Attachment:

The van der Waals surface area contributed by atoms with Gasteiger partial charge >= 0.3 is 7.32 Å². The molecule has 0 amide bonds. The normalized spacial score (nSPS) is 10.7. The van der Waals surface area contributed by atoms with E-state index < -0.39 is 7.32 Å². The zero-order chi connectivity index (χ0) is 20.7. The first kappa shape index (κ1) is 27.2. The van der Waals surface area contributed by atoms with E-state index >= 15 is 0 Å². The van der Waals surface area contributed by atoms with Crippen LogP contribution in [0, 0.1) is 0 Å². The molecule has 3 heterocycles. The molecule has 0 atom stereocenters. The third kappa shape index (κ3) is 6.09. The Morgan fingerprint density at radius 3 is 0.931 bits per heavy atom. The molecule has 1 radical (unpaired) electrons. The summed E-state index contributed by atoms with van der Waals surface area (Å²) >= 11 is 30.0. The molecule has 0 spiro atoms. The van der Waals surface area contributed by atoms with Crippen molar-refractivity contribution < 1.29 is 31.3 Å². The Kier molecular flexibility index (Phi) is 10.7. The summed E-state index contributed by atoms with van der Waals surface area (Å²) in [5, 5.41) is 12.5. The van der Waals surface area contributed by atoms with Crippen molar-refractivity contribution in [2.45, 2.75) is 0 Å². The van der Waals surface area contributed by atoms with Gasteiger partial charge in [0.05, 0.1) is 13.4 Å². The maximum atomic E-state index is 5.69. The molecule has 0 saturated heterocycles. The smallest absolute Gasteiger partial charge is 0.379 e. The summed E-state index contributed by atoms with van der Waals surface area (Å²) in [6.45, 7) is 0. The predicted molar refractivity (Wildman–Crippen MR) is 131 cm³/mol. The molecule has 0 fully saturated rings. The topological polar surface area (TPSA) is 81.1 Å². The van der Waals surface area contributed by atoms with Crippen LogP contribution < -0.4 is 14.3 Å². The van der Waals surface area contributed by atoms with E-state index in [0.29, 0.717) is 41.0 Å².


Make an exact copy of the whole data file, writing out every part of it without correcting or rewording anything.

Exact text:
The van der Waals surface area contributed by atoms with Gasteiger partial charge >= 0.3 is 7.32 Å². The molecule has 0 amide bonds. The normalized spacial score (nSPS) is 10.7. The van der Waals surface area contributed by atoms with E-state index < -0.39 is 7.32 Å². The zero-order chi connectivity index (χ0) is 20.7. The first kappa shape index (κ1) is 27.2. The van der Waals surface area contributed by atoms with E-state index >= 15 is 0 Å². The van der Waals surface area contributed by atoms with Crippen LogP contribution in [0, 0.1) is 0 Å². The molecule has 3 heterocycles. The molecule has 0 atom stereocenters. The third kappa shape index (κ3) is 6.09. The Morgan fingerprint density at radius 3 is 0.931 bits per heavy atom. The molecule has 1 radical (unpaired) electrons. The summed E-state index contributed by atoms with van der Waals surface area (Å²) >= 11 is 30.0. The molecule has 0 spiro atoms. The van der Waals surface area contributed by atoms with Crippen molar-refractivity contribution < 1.29 is 31.3 Å². The Kier molecular flexibility index (Phi) is 10.7. The summed E-state index contributed by atoms with van der Waals surface area (Å²) in [5, 5.41) is 12.5. The van der Waals surface area contributed by atoms with Crippen molar-refractivity contribution in [2.45, 2.75) is 0 Å². The van der Waals surface area contributed by atoms with Gasteiger partial charge in [0.05, 0.1) is 13.4 Å². The maximum atomic E-state index is 5.69. The molecule has 0 saturated heterocycles. The smallest absolute Gasteiger partial charge is 0.379 e. The summed E-state index contributed by atoms with van der Waals surface area (Å²) in [6.45, 7) is 0. The predicted molar refractivity (Wildman–Crippen MR) is 131 cm³/mol. The molecule has 0 fully saturated rings. The topological polar surface area (TPSA) is 81.1 Å². The van der Waals surface area contributed by atoms with Crippen LogP contribution < -0.4 is 14.3 Å². The van der Waals surface area contributed by atoms with E-state index in [0.29, 0.717) is 41.0 Å².